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Elizabeth Michael, Vincent de Gardelle, Christopher Summerfield; fMRI evidence for robust perceptual judgements in human observers.. Journal of Vision 2012;12(9):172. doi: 10.1167/12.9.172.
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© ARVO (1962-2015); The Authors (2016-present)
Sensory information is noisy and so inferences about the visual world benefit from repeated sampling and integration of evidence into a cumulative ‘decision variable’ or DV. Computational modelling and single-unit recording studies show that the DV scales with mean signal strength. However, for many psychophysical stimuli (e.g. random dot kinematograms) this quantity is confounded with signal variability, a quantity important for estimating the reliability of visual information. To assess how the DV is computed during visual categorisation, we asked human observers to discriminate multi-element arrays in which the mean and variance of a decision-relevant dimension (shape or colour) were manipulated orthogonally. Observers were slower to respond to more variable arrays, and weighted outliers less heavily in the decision. This replicates recent modelling work, which showed that observers accumulated the total log posterior ratio (LPR) associated with the two alternatives, calculated from the sigmoidal likelihood function linking elements to choices, rather than accumulating mean evidence or signal-to-noise ratio. Here, we additionally used functional magnetic resonance imaging (fMRI) to assess the validity of the LPR model at the neural level. Analysis focused on the ventromedial prefrontal cortex (vmPFC), a brain region where blood-oxygen level dependent (BOLD) signals correlate with the probability of receipt of positive feedback or reward. BOLD in the vmPFC correlated with the mean LPR associated with the array, even when the raw mean and variance of both decision-relevant and decision-irrelevant dimensions were included as nuisance covariates. This suggests that observers do indeed calculate the log posterior ratio during categorical choice. However, we also observed dissociable BOLD correlates of the signal mean and variance in the parietal cortex, suggesting that the statistics of the array are computed there. Together, these data provide neural evidence that humans make categorical judgements in a statistically optimal fashion.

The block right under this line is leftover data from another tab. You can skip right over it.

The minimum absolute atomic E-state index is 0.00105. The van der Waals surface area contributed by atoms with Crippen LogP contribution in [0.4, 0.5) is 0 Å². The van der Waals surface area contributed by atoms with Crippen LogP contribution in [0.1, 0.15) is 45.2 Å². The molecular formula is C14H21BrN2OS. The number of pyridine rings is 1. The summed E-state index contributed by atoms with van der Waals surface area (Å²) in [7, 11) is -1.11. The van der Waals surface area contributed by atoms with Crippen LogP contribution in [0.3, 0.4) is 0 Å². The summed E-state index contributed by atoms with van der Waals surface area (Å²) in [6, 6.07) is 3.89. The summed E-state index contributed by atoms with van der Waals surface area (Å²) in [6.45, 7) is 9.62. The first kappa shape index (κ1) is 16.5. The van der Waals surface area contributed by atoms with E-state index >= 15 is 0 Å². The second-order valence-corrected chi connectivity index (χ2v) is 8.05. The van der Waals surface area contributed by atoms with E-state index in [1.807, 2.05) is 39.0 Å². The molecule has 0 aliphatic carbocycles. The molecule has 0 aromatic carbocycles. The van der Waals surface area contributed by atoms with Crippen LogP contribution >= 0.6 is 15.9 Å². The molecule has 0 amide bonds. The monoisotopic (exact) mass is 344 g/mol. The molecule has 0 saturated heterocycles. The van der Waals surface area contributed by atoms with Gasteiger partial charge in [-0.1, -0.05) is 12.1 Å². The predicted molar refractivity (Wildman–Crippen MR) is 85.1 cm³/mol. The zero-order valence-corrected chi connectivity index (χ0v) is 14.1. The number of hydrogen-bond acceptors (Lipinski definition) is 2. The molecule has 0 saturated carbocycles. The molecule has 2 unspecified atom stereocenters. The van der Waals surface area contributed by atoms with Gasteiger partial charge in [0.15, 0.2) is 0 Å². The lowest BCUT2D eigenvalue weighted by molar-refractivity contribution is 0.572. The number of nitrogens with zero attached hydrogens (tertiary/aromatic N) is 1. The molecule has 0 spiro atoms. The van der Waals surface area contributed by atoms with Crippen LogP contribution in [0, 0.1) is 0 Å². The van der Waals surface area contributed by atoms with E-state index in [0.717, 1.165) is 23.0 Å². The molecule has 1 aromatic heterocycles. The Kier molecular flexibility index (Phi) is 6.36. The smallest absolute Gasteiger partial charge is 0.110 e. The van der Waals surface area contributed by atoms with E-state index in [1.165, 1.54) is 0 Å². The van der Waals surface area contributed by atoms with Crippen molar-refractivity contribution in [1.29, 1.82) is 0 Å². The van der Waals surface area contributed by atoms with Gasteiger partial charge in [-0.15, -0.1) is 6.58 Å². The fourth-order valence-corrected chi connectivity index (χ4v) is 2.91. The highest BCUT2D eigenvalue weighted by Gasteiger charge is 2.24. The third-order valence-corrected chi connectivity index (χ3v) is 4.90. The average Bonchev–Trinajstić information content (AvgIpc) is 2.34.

Meeting abstract presented at VSS 2012
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